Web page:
# Question #77d78

Jan 14, 2018

$5.53$

#### Explanation:

The idea here is that in order to ahve $1$ mole of carbon dioxide, you need to have $6.022 \cdot {10}^{23}$ molecules of carbon dioxide.

So if your sample of carbon dioxide contains $6.022 \cdot {10}^{23}$ molecules of carbon dioxide, you can say that it contains $1$ mole of carbon dioxide, as stated by Avogadro's constant.

In your case, the sampel contains $3.33 \cdot {10}^{24}$ molecules of carbon dioxide, so right from the start, you know that the sample contains more than $1$ mole.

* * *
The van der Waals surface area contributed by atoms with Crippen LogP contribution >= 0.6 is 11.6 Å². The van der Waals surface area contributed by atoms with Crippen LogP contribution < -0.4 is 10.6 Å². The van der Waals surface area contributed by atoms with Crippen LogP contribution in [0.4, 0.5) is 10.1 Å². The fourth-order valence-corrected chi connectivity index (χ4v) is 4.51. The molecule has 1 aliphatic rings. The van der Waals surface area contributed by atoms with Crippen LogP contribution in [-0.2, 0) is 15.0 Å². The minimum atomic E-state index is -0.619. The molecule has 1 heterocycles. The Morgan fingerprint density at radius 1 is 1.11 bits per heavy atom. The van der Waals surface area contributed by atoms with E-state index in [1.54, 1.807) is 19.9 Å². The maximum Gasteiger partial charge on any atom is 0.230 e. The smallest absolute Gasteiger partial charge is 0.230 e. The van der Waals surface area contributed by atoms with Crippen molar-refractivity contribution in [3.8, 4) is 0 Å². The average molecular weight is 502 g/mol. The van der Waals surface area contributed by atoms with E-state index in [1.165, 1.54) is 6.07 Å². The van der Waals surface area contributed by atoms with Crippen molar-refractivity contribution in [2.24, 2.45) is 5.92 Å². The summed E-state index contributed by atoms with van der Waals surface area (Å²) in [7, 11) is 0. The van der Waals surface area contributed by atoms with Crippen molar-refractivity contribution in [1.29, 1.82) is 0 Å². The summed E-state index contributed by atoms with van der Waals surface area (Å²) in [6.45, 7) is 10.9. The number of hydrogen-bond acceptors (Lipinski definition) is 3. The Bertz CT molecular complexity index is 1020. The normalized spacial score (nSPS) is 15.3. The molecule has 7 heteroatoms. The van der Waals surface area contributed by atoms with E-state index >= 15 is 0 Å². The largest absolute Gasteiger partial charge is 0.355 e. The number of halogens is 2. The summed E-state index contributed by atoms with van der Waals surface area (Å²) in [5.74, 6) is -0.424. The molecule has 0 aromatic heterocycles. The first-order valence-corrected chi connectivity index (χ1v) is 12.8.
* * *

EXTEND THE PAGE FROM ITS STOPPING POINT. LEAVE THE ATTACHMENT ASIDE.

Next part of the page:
To find the number of moles present in the sample, use Avogadro's constant as conversion factor. Set it up with $1$ mole on top and $6.022 \cdot {10}^{23}$ molecules on the bottom to get

$3.33 \cdot {10}^{24} \textcolor{red}{\cancel{\textcolor{b l a c k}{{\text{molecules CO"_2))) * overbrace("1 mole CO"_2/(6.022 * 10^(23)color(red)(cancel(color(black)("molecules CO"_2)))))^(color(blue)("Avogadro's constant")) = color(darkgreen)(ul(color(black)("5.53 moles CO}}_{2}}}}$

The answer is rounded to three sig figs, the number of sig figs you have for the number of molecules of carbon dioxide present in the sample.